Welcome back to Living Inside Enemy Lines. My name is Matthew Bassin, I’m about to turn 30 (same birthday as Michael Jordan, Jim Brown, Tommy Moe, Joseph Gordon-Levitt, and…. ugh… Paris Hilton), I’m a lifelong Laker and Piston fan and am currently living in the city of their most hated rivals, Boston.
This is a multi-part story about what it’s like to live in this city, from a sports point of view. If you haven’t read parts 1 and/or 2, then you’re going to be confused, so go read those and then come back.
Welcome back. I’ve already covered the Origin and the Boston Red Sox. Next up is the team that almost was the greatest ever, and almost just won another title. The New England Patriots.
As far as my feelings go for the Pats, I really don’t have any animosity toward them. I rooted for them against the St. Louis Rams in 2001, have always liked Wes Welker, Teddy Bruschi is an Arizona Wildcat (my Alma Mater) and have felt blessed to watch Tom Brady do what he does. (I’m the kind of guy that appreciates Legendary greatness in all sports, and I’ve been fortunate to see a few per sport in my almost 30 years on this planet. And yes, Tom Brady is Legendary greatness, but more on that later.)
The New England Patriots have been one of, if not the best NFL franchise in the last 11 years. They have gone to 5 Super Bowls, winning 3. They completed a 16-game season with a perfect 16-0 record in 2007. They have one of the greatest coaches, Quarterbacks and Quarterback-coaching combo’s ever.
And just like with the Boston Red Sox… It’s not good enough for some folks in this town.
The 2011 season has just recently come to an end, with the New York Giants defeating the Pats 21-17 in Super Bowl XLIV… no, XVLI…. no… LIVX… dammit! Super Bowl 46.
The Patriots were the No. 1 seed in the AFC, dismantling the upstart Denver Broncos in the Divisional Round, outlasting the vaunted Baltimore Ravens in the Championship round, and coming within a Wes Welker/Deion Branch/Aaron Hernandez catch in the 4th quarter of winning their 4th Super Bowl in 11 years.
But the passes all missed, regardless of fault, and the Giants marched down, just like in 2007, and broke the hearts of Patriots fans throughout New England.
And here come the fans…
“Trade Brady AND Welker”
Are you freakin kidding me?! You want to get rid of a man who just finished a season where he threw for 5,235 yards (Surpassing Dan Marino’s record and second only to Drew Brees), 39 TDs and completed 66% of his passes. And you want to dump the NFL’s LEADING RECEIVER. Who caught 122 passes for 1,569 yards, which is an average of just about 100 yards a game.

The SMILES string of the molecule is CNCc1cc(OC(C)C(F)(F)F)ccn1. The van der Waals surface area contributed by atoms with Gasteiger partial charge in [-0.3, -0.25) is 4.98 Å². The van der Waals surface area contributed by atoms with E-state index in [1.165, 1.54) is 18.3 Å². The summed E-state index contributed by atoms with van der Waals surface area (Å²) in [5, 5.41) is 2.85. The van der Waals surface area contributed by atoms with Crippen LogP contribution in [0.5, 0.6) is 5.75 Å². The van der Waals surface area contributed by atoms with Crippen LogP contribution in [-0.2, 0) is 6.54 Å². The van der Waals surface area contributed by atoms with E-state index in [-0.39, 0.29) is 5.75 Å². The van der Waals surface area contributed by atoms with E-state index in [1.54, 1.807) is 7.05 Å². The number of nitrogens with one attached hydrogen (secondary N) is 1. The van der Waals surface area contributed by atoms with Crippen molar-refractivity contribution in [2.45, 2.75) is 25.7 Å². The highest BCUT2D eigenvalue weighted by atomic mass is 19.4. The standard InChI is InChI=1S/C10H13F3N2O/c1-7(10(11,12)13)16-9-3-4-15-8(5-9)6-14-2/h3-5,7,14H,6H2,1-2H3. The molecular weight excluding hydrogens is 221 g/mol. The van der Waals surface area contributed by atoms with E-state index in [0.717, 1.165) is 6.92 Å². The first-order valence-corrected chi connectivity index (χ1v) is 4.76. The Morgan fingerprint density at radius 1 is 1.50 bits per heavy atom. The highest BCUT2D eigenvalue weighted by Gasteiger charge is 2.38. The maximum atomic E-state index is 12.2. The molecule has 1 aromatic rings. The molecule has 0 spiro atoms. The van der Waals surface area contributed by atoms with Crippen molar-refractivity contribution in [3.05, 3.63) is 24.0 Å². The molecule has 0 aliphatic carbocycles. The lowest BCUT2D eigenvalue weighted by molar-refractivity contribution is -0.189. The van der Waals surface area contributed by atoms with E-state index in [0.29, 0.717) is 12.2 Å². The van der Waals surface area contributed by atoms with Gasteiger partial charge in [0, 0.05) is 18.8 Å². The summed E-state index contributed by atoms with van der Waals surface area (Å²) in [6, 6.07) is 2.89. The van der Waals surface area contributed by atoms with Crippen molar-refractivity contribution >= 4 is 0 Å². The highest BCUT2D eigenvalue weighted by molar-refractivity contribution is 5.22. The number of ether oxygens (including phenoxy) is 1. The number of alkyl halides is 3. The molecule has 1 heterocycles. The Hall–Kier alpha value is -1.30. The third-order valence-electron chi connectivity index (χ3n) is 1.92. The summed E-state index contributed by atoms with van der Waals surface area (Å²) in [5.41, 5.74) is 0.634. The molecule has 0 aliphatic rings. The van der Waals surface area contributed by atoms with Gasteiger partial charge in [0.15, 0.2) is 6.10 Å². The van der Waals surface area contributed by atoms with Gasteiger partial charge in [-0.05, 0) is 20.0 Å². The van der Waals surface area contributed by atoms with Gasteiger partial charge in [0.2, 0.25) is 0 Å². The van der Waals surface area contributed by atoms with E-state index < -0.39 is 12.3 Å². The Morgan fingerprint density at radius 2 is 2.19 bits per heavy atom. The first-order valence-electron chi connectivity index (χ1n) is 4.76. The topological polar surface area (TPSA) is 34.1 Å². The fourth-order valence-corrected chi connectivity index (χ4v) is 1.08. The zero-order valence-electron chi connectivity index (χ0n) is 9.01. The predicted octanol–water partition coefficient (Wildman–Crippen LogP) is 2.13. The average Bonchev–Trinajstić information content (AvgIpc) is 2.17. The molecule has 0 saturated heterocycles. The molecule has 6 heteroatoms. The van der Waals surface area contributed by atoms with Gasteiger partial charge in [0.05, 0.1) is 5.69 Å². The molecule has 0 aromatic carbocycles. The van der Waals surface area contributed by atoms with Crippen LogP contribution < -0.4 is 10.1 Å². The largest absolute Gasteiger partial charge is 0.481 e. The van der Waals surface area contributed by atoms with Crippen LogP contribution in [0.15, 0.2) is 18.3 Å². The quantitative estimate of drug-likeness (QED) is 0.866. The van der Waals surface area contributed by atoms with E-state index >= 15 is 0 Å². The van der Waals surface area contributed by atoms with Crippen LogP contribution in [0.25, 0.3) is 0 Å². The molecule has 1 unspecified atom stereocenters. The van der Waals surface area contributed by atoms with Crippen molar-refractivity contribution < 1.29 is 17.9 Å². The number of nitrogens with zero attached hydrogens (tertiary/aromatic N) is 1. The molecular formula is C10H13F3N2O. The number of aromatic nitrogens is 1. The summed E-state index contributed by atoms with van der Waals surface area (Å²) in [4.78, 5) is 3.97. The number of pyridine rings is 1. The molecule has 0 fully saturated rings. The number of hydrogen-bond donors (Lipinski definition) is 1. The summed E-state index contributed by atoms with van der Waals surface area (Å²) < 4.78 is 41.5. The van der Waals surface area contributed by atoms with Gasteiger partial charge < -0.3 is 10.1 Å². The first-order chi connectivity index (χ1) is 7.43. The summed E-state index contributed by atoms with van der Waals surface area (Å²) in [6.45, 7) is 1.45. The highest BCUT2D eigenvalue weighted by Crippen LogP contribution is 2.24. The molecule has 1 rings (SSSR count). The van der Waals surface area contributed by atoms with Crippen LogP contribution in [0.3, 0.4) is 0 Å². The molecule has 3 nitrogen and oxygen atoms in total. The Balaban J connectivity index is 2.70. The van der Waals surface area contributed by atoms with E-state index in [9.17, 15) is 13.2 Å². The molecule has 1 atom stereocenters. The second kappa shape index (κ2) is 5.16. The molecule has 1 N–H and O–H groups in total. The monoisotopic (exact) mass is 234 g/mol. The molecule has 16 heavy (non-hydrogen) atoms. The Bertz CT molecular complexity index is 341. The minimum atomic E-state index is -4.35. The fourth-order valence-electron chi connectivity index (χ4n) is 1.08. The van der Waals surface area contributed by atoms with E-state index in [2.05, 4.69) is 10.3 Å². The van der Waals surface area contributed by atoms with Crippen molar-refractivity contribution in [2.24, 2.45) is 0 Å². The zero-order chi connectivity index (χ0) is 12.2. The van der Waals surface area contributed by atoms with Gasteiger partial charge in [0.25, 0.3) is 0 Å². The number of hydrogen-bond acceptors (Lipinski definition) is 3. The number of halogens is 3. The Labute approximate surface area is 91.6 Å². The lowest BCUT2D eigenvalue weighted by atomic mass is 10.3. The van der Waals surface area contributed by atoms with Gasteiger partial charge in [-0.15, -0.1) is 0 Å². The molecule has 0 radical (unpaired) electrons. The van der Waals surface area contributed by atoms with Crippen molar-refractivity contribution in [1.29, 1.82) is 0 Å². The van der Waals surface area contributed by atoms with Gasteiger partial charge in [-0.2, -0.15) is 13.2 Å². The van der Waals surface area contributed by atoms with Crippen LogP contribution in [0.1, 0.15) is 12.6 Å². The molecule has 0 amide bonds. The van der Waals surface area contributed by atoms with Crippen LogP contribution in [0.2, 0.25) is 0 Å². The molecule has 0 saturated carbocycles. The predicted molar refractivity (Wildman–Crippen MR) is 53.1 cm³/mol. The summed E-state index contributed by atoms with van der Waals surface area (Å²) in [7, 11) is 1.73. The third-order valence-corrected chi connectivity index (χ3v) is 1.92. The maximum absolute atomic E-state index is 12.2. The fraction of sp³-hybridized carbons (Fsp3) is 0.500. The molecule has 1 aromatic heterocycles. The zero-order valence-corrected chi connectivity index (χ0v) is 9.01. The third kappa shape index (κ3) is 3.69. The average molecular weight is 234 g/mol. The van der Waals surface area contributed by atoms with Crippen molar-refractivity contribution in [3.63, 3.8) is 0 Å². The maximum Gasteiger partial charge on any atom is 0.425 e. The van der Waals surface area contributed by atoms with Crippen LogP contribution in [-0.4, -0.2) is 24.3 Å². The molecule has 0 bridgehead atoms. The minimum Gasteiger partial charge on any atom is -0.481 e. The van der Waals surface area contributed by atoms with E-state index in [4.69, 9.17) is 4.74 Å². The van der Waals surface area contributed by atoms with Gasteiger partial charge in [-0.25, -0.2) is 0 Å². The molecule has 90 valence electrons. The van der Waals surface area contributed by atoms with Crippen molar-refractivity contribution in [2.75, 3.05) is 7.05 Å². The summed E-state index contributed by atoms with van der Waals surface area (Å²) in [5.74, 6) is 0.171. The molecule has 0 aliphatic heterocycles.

“But they choked in the Super Bowl…”
BUT YOU GOT TO THE SUPER BOWL!
I heard a great line while watching NFL Network’s Top 10 (great show btw). “You want to know why there are so many great players who never played in a Super Bowl? BECAUSE IT’S HARD TO GET THERE.”
Now, maybe I’m missing something, because I’m a fan of the Detroit Lions and the closest we’ve come to a Super Bowl is HOSTING it in 2005. But I’ll tell you this, IF my Lions ever make it to the final Sunday of the NFL season, something all 32 teams dream of doing, yet only 2 per year get to do, I’ll spend the entire game celebrating (not to mention laughing my ass off) that they even got there!
But expectations are higher in the city of Boston. Simply getting to the final game is not good enough. They cannot sit back and enjoy the fact that Tom Brady has treated them to 11 years of shear BRILLIANCE at the Quarterback position. In his decade-plus run, Tom has never had a losing season, has never completed less than 60% of his passes, has never thrown for more than 14 picks (that’s less than 1 per game for his CAREER), and is 5th all-time in TDs with 300.
When you look at the greatest QBs of all-time, the majority of them had a Wide Receiver that also did a fair share of the legwork. With Joe Montana, you have Jerry Rice 6’2” (Greatest Receiver of all-time, duh). With John Elway, you have Shannon Sharpe 6’2” (ok, he’s a TE, but he’s one of the top-3 of all-time). With Dan Marino, you have the Marks Brothers (Mark Clayton and Mark Duper). With Peyton Manning, you have Marvin Harrison and Reggie Wayne (both 6-feet tall).
All of these combos had receivers (or TEs) that caught for over 1000 yards many, many times in their career.
With Tom Brady, here are his receivers throughout his career: Troy Brown 5’10” (ONE season of over 1000 yards receiving), David Givens 6’0” (maybe) (never caught for 1000 yards), Deion Branch 5’9” (reached 998 yards in 2005, that’s his highest). With those 3 receivers, he won THREE Super Bowls in FOUR years.
Then Randy Moss and Wes Welker came into the fold and Brady went DUMB. (That’s a good thing for you older readers) He threw for 50 TDs and only 8 interceptions, averaging 300 yards a game and a QB rating of 117.2. Wes Welker led the NFL in receptions and Randy Moss broke Jerry Rice’s record, catching 23 TDs for the season. (One more than Rice did in a lockout-shorted 14 game season).
Flash forward to this past season, a season where offense was king, and defense was non-existent (except for San Francisco, Pittsburgh, Baltimore and Houston). Welker led the NFL in receptions with 122 for over 1500 yards, 2nd year TE Aaron Hernandez had over 900 yards receiving, and other 2nd year TE Rob Gronkowski set NFL records with 17 TDs (most ever by a TE) and caught for over 1300 yards.
Who throws over 2200 yards to his Tight Ends?! Tom Brady does.